IN RE: Motion of the ATLANTA JOURNAL-CONSTITUTION.
The Atlanta Journal-Constitution (“AJC”) appeals from the trial court's denial of its motion seeking access to the sealed files of a court proceeding. Having reviewed the record and after concluding that the trial court failed to follow the required procedures for entering an order sealing the record in a lawsuit from public scrutiny, we reverse.
On February 13, 1998, Kimberlee Sullivan filed suit against Sun Trust Bank and others, asserting that she has an interest in an estate for which Sun Trust serves as executor. At the same time, Sullivan filed several related motions, including a motion to limit access to court files. She obtained an ex parte order sealing the entire record in the case for 30 days.1 On March 4, 1998, the defendants to Sullivan's suit filed their responsive pleadings, one of which concurred with Sullivan's request to seal the record. On that same day, the parties presented the superior court with a proposed order closing access to the court files. The court executed the proposed order (“Order to Seal”), and all contents of the record were sealed until further order of the court. No public hearing preceded entry of the Order to Seal. As justification for closing the record, the Order to Seal states simply that, “ The Court finds that the potential harm to the parties' privacy clearly outweighs the public interest.”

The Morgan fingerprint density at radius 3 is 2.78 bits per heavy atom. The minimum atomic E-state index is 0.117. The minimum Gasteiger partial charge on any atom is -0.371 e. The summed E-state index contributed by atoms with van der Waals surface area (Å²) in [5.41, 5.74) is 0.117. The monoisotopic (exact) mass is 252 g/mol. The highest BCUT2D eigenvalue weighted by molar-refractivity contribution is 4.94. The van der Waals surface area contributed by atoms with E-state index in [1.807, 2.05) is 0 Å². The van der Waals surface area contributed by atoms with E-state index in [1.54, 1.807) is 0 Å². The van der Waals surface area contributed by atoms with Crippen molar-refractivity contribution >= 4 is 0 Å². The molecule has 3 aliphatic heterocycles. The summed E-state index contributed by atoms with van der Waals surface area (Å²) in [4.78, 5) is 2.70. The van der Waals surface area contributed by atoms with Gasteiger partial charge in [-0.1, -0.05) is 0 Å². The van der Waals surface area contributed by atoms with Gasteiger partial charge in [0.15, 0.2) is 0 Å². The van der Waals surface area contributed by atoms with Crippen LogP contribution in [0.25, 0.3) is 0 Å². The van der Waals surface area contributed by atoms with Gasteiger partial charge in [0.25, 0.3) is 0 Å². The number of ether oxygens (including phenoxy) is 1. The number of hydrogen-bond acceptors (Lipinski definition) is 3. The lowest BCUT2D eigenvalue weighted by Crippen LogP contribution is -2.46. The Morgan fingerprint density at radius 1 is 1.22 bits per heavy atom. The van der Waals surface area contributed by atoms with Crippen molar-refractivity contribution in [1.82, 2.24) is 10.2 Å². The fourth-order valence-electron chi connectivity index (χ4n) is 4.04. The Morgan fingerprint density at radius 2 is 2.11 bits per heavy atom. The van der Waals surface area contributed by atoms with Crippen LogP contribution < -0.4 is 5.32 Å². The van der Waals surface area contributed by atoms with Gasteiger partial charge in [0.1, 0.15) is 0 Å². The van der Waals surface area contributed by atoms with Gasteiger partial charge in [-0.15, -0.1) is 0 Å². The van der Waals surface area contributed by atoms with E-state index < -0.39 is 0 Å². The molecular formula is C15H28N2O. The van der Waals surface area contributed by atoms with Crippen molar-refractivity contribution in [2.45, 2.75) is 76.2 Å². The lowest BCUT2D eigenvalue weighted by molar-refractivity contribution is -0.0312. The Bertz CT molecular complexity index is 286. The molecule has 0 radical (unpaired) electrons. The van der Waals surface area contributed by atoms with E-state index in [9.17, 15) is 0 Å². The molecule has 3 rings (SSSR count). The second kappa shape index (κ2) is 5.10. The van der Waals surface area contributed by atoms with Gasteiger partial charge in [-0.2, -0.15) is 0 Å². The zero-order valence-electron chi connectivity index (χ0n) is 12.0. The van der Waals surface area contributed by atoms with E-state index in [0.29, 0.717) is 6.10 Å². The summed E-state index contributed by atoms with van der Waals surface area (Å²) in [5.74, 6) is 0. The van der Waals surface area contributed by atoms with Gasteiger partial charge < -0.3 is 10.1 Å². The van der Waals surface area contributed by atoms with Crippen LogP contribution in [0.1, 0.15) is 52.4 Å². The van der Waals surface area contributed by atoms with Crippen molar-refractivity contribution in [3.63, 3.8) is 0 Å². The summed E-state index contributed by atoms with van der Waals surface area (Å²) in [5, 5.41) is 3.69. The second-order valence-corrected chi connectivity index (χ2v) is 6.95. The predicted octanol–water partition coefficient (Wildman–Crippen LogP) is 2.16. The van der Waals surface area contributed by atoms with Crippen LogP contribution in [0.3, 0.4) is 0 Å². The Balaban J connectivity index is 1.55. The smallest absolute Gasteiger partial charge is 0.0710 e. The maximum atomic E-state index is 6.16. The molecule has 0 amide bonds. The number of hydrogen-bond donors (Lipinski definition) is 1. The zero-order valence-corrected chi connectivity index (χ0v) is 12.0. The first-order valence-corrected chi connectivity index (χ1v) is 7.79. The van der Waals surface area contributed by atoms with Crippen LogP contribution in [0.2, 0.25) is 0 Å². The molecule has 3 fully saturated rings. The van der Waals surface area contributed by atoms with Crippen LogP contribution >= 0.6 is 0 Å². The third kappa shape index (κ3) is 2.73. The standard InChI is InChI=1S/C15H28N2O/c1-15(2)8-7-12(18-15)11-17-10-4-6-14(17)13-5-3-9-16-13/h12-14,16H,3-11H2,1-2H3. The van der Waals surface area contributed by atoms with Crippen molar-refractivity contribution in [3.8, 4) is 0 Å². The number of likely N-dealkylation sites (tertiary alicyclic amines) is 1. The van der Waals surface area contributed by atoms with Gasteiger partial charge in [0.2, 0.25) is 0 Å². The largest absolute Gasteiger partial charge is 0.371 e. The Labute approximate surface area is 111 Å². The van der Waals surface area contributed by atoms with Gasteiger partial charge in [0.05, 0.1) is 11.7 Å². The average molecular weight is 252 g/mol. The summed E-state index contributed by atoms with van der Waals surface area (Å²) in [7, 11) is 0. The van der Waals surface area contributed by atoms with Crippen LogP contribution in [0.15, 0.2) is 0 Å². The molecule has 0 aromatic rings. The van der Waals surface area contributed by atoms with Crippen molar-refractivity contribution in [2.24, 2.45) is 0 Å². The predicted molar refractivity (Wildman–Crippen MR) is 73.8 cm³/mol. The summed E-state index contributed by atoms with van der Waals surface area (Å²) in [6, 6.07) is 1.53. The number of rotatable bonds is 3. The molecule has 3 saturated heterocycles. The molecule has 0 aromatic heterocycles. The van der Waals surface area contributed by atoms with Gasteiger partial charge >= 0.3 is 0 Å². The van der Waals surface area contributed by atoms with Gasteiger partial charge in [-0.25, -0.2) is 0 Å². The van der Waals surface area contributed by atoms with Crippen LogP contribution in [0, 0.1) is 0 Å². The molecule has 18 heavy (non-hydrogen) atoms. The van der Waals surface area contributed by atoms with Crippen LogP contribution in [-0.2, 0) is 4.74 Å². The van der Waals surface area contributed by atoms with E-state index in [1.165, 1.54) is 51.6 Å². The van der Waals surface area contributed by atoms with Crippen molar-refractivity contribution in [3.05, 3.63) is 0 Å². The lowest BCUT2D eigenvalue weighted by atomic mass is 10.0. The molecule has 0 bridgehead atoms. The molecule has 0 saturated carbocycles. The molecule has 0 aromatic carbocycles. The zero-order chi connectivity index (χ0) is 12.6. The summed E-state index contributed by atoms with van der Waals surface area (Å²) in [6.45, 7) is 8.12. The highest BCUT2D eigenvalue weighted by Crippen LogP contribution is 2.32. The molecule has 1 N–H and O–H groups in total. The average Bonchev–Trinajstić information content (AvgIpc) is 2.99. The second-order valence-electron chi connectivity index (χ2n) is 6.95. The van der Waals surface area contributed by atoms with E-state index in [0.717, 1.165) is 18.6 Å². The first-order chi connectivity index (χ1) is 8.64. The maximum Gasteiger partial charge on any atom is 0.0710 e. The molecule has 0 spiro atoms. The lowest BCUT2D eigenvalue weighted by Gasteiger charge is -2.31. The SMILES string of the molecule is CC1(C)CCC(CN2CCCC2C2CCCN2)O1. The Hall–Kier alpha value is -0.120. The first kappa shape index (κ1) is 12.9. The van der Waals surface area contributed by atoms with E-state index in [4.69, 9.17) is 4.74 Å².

Five days later, the AJC (which is not a party to the underlying action) filed a motion seeking access to the sealed files, and sought a hearing on its motion. When that failed, the AJC filed an application seeking to appeal the Order to Seal, which was granted so that this Court could consider whether the trial court erred in limiting access to the court records in question.2
In Georgia, there is a public right of access to court records, unless such access is restricted either by law or by the procedures set forth in Uniform Superior Court Rule 21.3 That Rule provides:
Upon motion by any party ․ after hearing, the court may limit access to court files․ The order of limitation shall specify the part of the file to which access is limited, the nature and duration of the limitation, and the reason for the limitation.4 An order limiting access shall not be granted except upon a finding that the harm otherwise resulting to the privacy of a person in interest clearly outweighs the public interest.5